Buying, selling, trading and drafting. Together they comprise the heartbeat of your dynasty team and ultimately dictate whether you, as a coach, will be a contender or pretender. Each year presents numerous opportunities to add to your roster as part of your long term plan toward league dominance. I've recently highlighted "Eight Players I'm Buying" as we cross the half-way point of the 2019 season and it's time to turn our attention to those players I'm selling. The buying and selling of players always elicits empassioned responses. After all, we as coaches have built our teams on certain players with certain expectations. We may take offense when someone in the community suggests our passion for a certain player is misplaced. Individual player views and value-assessments is what creates the different strategies and results we all seek. I don't know of a single dynasty coach who makes roster moves with the intent to lose games over a long period of time. That all said, realize these "sells" are simply from my own list given the variables I desire in players I prefer to build around. My value proposition to DLF members has always been my ability to sift through the noise, the parrots (see my previous article for more on that) and to highlight rising and falling players when there's still time to capitalize. One quick note about the selling of players, no different than buying. This doesn't equate to a fire-sale, such that I'm unloading a player for anything I can get in return. Like everything I do, there has to be a corresponding return of value for me to consider selling, or buying, a player. If it doesn't fit into a long term plan, I'm not going to dump or acquire a player simply to be 'active'. Ultimately, I maintain a very selfish attitude when building or adjusting my teams and I never feel pressured to make a move I don't want to make. Let's get to my list of players I'm selling: 1. Cam Newton, QB CAR I'm a year late on this call but I don't normally focus on the quarterback position other than finding a starter I can count on for up to 16 games per year. I'm actually beginning to fall to the side of fantasy not respecting top echelon quarterbacks enough. I hear more and more about how deep the position is and it almost doesn't matter who you have as long as you are in the top ten at the position. I don't think that is purely wrong but, at the same time, there's a point differential advantage, not to mention comfort, of knowing you have a top young quarterback who provides positional scoring superiority over those below him and has ten years ahead of him. Cam Newton no longer falls into that category and may exemplify why you shouldn't overly-invest in quarterbacks. While I don't subscribe to that opinion, Newton is an interesting case as the argument for it. Something has changed for 'Superman'. He no longer appears "super" and he's not having fun like he once did. It's purely obvious to anyone who has watched recent interviews, seen him on the sidelines or under center. The magic is gone or, at the very least, fading. His production has not been bad and in fact, 2018 saw a bit of a resurgence as he finished as the QB12 overall. Now 30 years old and recovering from yet another injury, Newton may not be back under center for the Panthers and, should that be the case, may find his way out of Carolina with only a single year remaining on his contract. If Newton has supporters left in any league in which I'm trotting him out as a starter, I'm selling as long as I can get value in return. Quarterbacks who change offensive schemes are players I just don't like to invest in. Should Cam's dynamic and presence look like it did three years ago, I would have a different mindset but in the absence of that, I'll let someone else take that risk. 2. Kyler Murray, QB ARI This is a bit of misnomer in that I don't own any shares of dynamic rookie Kyler Murray to sell. I've been rather vocal about not buying the hype as the rookie's value soared during the NFL Draft. I'm on record as saying that to be viable and transcendent at the position, he'll only have to accomplish what no other quarterback has to date. I have nothing against him and, in fact, have actually been moving him up my rankings but this is a case where I feel his community value is far greater than his long term potential. He's currently the QB12 in fantasy which is notable for a rookie quarterback. This is simply a ratio between his current value in the fantasy community to his long term value as a potential transcendent player at the position. I have not belief he's going to be one of those players that rises above all the rest to make for a compelling early-round selection. I'm taking the value now if I own him. 3. James Conner, RB PIT I've learned to trust my gut when watching players. And rarely is my gut incorrect when I'm watching each rep of a running back and cringing at every hit because "this may be the one." It's disappointing for Conner as I love the way he plays, the way he runs and he's so easy to root for. But with each run comes the chance that he's going to be out for the season with another injury. He reminds me a bit of Leonard Fournette in that regard, who would be on this list if he hadn't already taken a huge hit to his value during the off-season. In fact, I was buying Fournette prior to this season. For Conner, I'm looking to move on as his production is peaking, ahead of an injury I can feel coming. The problem is that in so doing, I may be turning away from top eight production at the position over the long haul. Conner sits as the RB9 (PPR) currently. I'm willing to accept that risk and move now while I can still get top value. 4. Derrick Henry, RB TEN At some point you have to admit when you are wrong. I fully expected Henry to be a force in 2018 and while he did show what is possible in the final three weeks of of the year, it simply hasn't transpired in 2019. The carries have been there, averaging 19 per game, the receptions have not, averaging only one per game and while he has scored five touchdowns through the first eight weeks of the season, he's still only producing as the RB11 in 2019. I don't like touchdown-dependent running backs flirting with RB2 status. The issue with selling on Henry is that he's ranked as DLF's RB17 and is currently producing above that ranking. You could make an argument that Henry is a buy based on his performance thus far but it seems to me he's producing above his ranking currently and the path of least resistance is greater competition in the future as the Titans seek to get more dynamic in the backfield. 5. Julio Jones, WR ATL True to my listing of him here, I've already moved on from Jones in all my leagues. The 30 year, currently the WR4 (PPR) in fantasy, continues to benefit from two early-season games to support his current position. No longer a prolific touchdown scorer, Jones requires massive targets to retain his ranking and at over nine per game, he's getting enough to maintain. It's impossible not to like Jones for the type of player he is. He quietly performs, isn't high maintenance, displays no level of diva-ness and just keeps producing. While he's still an important cog in the machine of a competitive fantasy team, if you are more than 18 mos. from being competitive, shop Jones now for maximum value return, especially to those teams on the fringe of being competitive. He still brings multiple picks of return value or, better yet, a pick and player combination. 6. Odell Beckham, WR CLE Oh let the haters storm the castle, I can hear them already. This isn't just an indictment of OBJ but also of Baker Mayfield. Fantasy was all atwitter, and I mean that most literally, about the prospects of Mayfield heading into 2019. I even found myself getting caught up in it as I headed into a couple of drafts before eventually coming to my senses. A quarterback isn't made by star-power receivers and, worse, if a quarterback can't produce with star players around him, it's a significant issue. It could be that this young offense simply needs to have more time together to establish greater chemistry, or it could be that one, or all of them, are overrated. OBJ has produced as the WR29 thus far in 2019 and truth be told, that's higher than I expected when looking up his production. He's produced more than 17 fantasy points only once (week two: 28) this season and while he seems to be trending in the right direction, I'm not ready to believe his current value in the dynasty community (DLF WR5) isn't at a significant premium to where it should be given the variables in his personal equation. Should Baker Mayfield continue his struggles into 2020, get ready for a firestorm of criticism and potential change. Any time you have a top-ranked receiver performing as poorly as OBJ has been, you must at least consider what his value would bring to allow another coach to assume that risk. I'm doing just that with Odell Beckham now. 7. Will Fuller, WR HOU Fuller was on my sell list last year at this time and remains there now. Each year looks the same for the dynamic talent. Huge games followed by magical disappearing acts ending with some major injury. It's the same script over and over again. He's yet to appear in more than 14 games and that came during his rookie season in 2016. There's no questioning he's a dynamic talent with field-stretching ability and hands to match, but a receiver you can't depend on week-in, week-out, quickly becomes a roster clogger. Wait for him to return from his current hamstring injury, have a productive game and move him prior to your trade deadline. You'll feel great knowing you finally moved on. I own zero shares of Fuller at this time. 8. Zach Ertz, TE PHI I've owned Ertz multiple times in the past and sold my last share of him earlier this year. The writing has been on the wall since Dallas Goedert arrived in town as a plus-level talent at the position. Goedert is the future and, arguably, in the mix here in the present. Ertz to his credit is still running as the TE7 in PPR formats and sits as the TE3 in DLF's ranking at the position, but tenuous rankings they are. The Eagles are running a lot of two tight end sets as exemplified by Ertz and Goedert earning a 90% and 75% snap-share respectively in week eight. For all intents and purposes he'll be a free agent in 2022, meaning that he has at least two years remaining in the time share unless he's traded prior to his UFA year. I expect further decline in Ertz's numbers in 2020 as Goedert begins to take a greater snap-share. Field offers now to see if you can find premium return value from a competitive team needing help at the position but waiting for a good two game stretch should increase your return potential. And a bonus sell ... 9. O.J. Howard, TE TB I started selling on Howard in 2018 after being relatively excited about his prospects in the NFL out of Alabama. Instead, a littany of injuries, poor consistency and a general lack of production means that I can't have him clogging my roster(s) any longer. His best finish was in 2018 when it appeared all the pieces were coming together until week 11 when he suffered a combination foot and ankle injury and he was lost for the year. That year he finished as the TE14 with 565 yards and five receptions, teasing owners with what could have been. Tight ends recently drafted have had a difficult time integrating into the NFL. Howard will be entering his fourth year and should be on track to produce. It's possible Howard is able to overcome his injuries and put together a full year in 2020 but even the Tampa Bay coaching staff seems resigned to needing to move on. If I can get any sort of return on him I'll move on and not look back. I'd move him for a ham sandwich and a either a pick or mid-tier player with upside to another coach who is intrigued by his potential. Hope you enjoyed my little walk through players I'm cutting bait on. If you have your own players or thoughts, be sure to chime in below.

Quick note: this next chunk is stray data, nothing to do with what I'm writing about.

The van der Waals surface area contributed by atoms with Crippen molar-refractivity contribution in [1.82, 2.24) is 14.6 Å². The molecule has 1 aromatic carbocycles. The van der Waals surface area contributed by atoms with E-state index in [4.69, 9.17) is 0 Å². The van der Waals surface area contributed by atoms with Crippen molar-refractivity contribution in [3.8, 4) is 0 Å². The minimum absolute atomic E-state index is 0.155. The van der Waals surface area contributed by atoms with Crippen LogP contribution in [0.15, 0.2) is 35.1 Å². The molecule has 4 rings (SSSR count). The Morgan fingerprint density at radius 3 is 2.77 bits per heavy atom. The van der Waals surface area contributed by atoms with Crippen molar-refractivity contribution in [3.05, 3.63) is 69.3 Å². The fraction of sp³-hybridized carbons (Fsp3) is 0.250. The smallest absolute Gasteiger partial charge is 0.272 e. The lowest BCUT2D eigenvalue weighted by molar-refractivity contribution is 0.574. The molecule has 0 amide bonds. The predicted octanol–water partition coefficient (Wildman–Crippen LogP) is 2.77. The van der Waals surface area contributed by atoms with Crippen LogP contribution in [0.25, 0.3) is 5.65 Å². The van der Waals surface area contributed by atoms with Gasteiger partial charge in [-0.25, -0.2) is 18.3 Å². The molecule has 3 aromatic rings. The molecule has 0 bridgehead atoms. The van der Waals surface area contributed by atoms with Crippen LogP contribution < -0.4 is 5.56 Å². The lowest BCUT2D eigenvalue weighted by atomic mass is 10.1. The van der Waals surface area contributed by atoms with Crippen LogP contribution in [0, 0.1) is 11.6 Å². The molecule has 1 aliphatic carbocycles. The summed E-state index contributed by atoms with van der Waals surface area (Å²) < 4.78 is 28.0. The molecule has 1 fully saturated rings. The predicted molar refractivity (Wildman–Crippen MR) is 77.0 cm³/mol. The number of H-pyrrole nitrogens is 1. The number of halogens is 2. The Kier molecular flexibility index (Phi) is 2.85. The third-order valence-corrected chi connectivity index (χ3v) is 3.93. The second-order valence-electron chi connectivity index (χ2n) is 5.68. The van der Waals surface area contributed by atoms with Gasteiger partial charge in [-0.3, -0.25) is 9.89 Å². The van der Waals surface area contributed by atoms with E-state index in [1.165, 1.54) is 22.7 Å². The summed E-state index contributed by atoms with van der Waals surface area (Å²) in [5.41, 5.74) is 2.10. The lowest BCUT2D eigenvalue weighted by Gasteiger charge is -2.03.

Related Items:Baker Mayfield, Cam Newton, Dallas Goedert, Derrick Henry, featured, James Conner, Julio Jones, Kyler Murray, Leonard Fournette, Odell Beckham, OJ Howard, premium, Will Fuller, Zach Ertz